10 Questions with ... Maxx Myrick
August 23, 2011
1) Where and what was your first job in radio? Early influences?
First job was in 1977 at WKLR in Toledo, OH. Early influences were Charlie "Chuck" Welch and Paul Brown at WKLR, Brother Bill Gable and Ted Richards at CKLW, and Frankie Crocker at WBLS.
2) If you were just starting out in radio, knowing now what you didn't then, would you still do it?
I would definitely do it because I love radio, and what radio can do to impact the lives of listeners and communities.
3) You have had some very unique experiences with Sirius/XM. You had an opportunity to do some very innovative things with jazz. There was a hole that was never really filled when you left. Share some of those highlights with us. Does anything surprise you along the lines of new media platforms in terms of effectiveness with the audience that WHUR now needs to reach?
It was an honor to work with Wynton Marsalis at XM to create North America's largest and most successful real Jazz radio station. It's an exciting time to be back in Washington, DC, at 96.3 WHUR during our 40th Anniversary. I totally embrace all the options available to our listeners, and Jim Watkins, our General Manager who literally built this unique radio station in 1971, has a clear vision of how WHUR will extend across multiple platforms.
4) How you prefer to be promoted on new records? And how do you feel about playing local Washington artists' records or would you still prefer to wait until the research validates it?
WHUR is expected to play great music, whether it's an album cut or a single, and whether it's local, national or international. Our goal is to find and play the best music possible for the WHUR audience, no matter where it comes from.
5) With the current trend toward talent importation and voicetracking, it feels like we're at the end of an era of fundamentals and the dawn of a new paradigm. How do future personalities continue to maintain relevance? Who's going to train them?
Voicetracking isn't new and in my opinion, the fundamentals are still the same. As far as relevance is concerned, the business will continue to evolve and the best and most compelling talent will emerge. Getting your foot in the door is harder, but with so many platforms, the next generation of personalities will be bigger than ever.
6) Because of callout research are today's Urban AC programmers going to be slower in adding and playing new music? And given the syndicated dayparts in morning and afternoon drive, what is the maximum number of spins a record in power rotation could be expected to receive in a given week on WHUR?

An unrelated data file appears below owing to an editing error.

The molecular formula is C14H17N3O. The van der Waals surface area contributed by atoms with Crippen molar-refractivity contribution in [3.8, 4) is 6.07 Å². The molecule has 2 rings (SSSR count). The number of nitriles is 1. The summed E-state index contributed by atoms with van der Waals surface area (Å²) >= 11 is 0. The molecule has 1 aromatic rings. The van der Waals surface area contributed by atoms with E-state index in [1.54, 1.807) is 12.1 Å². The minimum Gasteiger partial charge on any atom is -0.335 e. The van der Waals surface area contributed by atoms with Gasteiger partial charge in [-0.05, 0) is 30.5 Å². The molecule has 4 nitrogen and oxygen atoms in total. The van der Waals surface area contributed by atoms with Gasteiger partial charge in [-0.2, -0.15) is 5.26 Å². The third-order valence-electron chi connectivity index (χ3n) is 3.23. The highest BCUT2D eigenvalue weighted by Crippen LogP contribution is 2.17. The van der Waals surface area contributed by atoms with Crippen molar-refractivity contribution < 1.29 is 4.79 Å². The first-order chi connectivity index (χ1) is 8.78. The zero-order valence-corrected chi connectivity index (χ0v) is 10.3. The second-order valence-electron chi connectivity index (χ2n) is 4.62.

It isn't because of callout research; it's because audiences want to hear some songs longer. UAC, like AC, never was a format that was quick to add and play new music. WHUR may be a little different in that our audience expects a certain amount of depth from us.
7) Of all the skills you have gained through the years, is there an area you'd like to improve?
I plan to never stop learning and growing.
8) What's your read on the format music wise nowadays?
I'm thrilled to see "Soul Music" returning to the scene.
9) As you assess the financial shape of the industry today, are traditional budgetary expectations still taking precedent too often over the investment on the product and human resources channeled into it?
I think that the companies who paid inflated multiples are doing what they feel they must do to address the challenges they face.
10) As you look back over your career ... any regrets? Missed opportunities?
I've been fortunate to have worked with many gifted individuals in a variety of formats, in some great cities. I have no regrets, I'm still excited everyday I get to come to work and do what I love to do.
What would people who think they know Maxx Myrick be surprised to know about you?
The people who know me would say what you see is what you get ... no surprises.
How can Urban AC radio best bridge the gap that exists with the younger/future listener base that exists today?
The music is the bridge.
What the best piece of advice that someone has ever given you that you still use on a daily basis?
"Keep your integrity; it's all that you have."
What's been your biggest disappointment in Radio today?
Sorry to see the centralized programming template some companies apply to their stations, but if I had that kind of loot invested, I'd probably have my hand on the wheel too.
Do you feel that Urban stations should be more careful not to blindly copy formats but tailor them specifically to the age and racial make-up of their own markets?
I don't think most stations have that option anymore
Do you feel that Urban stations should support new artists?
I think that radio stations should play the best songs available for their audience.